Being your own boss is perhaps one of the most rewarding parts of running your own business. But, as you become more successful and your company becomes more profitable, you might consider hiring employees to help offset your daily business activities.
Deciding who to hire can seem daunting–this is a company that you created after all, and you don’t want just anybody representing your brand. So, how do you hire employees for your small business?
This article will offer a step-by-step guide to narrowing down your search for the ultimate staff to join the business.
Why should you hire employees?
Before you start searching for the right employee, you need to consider why hiring an employee, or employees, is a smart move in the first place. Expanding your team is an opportunity to further grow your business, but it also means you’ll need to invest in the proper onboarding tools and training, so that your employees are set up for success in the workplace.
New employees also bring a depth of new talent to the business. For example, if you’re the founder of a brand new sanitizing company, you likely possess all of the qualities to execute the business plan, but are you trained and educated in chemicals and cleaning? Hiring a professional cleaner or sanitizer will only enhance your business, as these new employees have talent, skills, and capabilities that are unique from your own.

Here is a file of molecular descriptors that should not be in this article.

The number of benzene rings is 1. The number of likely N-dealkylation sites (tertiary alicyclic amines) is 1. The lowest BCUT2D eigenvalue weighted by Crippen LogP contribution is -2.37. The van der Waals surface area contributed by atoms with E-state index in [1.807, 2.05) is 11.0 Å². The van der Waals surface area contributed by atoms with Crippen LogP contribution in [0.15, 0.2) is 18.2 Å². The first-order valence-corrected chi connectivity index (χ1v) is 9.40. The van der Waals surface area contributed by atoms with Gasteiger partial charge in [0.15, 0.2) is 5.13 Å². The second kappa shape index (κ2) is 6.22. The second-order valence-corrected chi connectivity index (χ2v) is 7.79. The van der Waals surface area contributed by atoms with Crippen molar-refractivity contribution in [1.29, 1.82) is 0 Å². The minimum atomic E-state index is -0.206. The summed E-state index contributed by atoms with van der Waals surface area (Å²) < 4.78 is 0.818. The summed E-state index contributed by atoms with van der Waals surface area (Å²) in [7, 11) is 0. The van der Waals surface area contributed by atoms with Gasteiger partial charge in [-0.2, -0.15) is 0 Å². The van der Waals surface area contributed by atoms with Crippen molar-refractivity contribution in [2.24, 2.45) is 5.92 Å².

Things to consider prior to hiring
There are several things to keep in mind before you hire your first employee. It always costs money to make money, and in 2021, tthe average cost to hire an employee is very broad. Besides spending money to post the job to a job board, you should also expect to spend money on training and onboarding as well as the employee’s salary (which includes any bonuses or commission).
Consider the following before making your hiring decision:
Register for a business number: In order to legally operate in Canada, all businesses require a business number. You can obtain a business number through the Canada Revenue Agency online or by calling 1-(800) 959-5525. Once your business is registered, you can actually recruit new employees for free by using the Government of Canada’s Job Bank. Simply sign up with your payroll number to start posting jobs and attracting top talent.
Review and understand employment standards: There are various provincial and federal employment standards that vary across Canada. These employment standards include information and regulations on topics like minimum wage, statutory holidays, overtime pay, vacation days, leave of absence, and more. It’s important to familiarize yourself with these conditions, and keep a record of them so that you may refer to them often.
Decide on employment type: Will you require a part-time, full-time, contract, freelance, or temporary employee? There are many different kinds of job types in Canada, and whichever you choose will influence your role and responsibility as an employer.
How to find employees to hire
Hiring employees for your small business is a multi-step process.
Refer to the following steps to get started: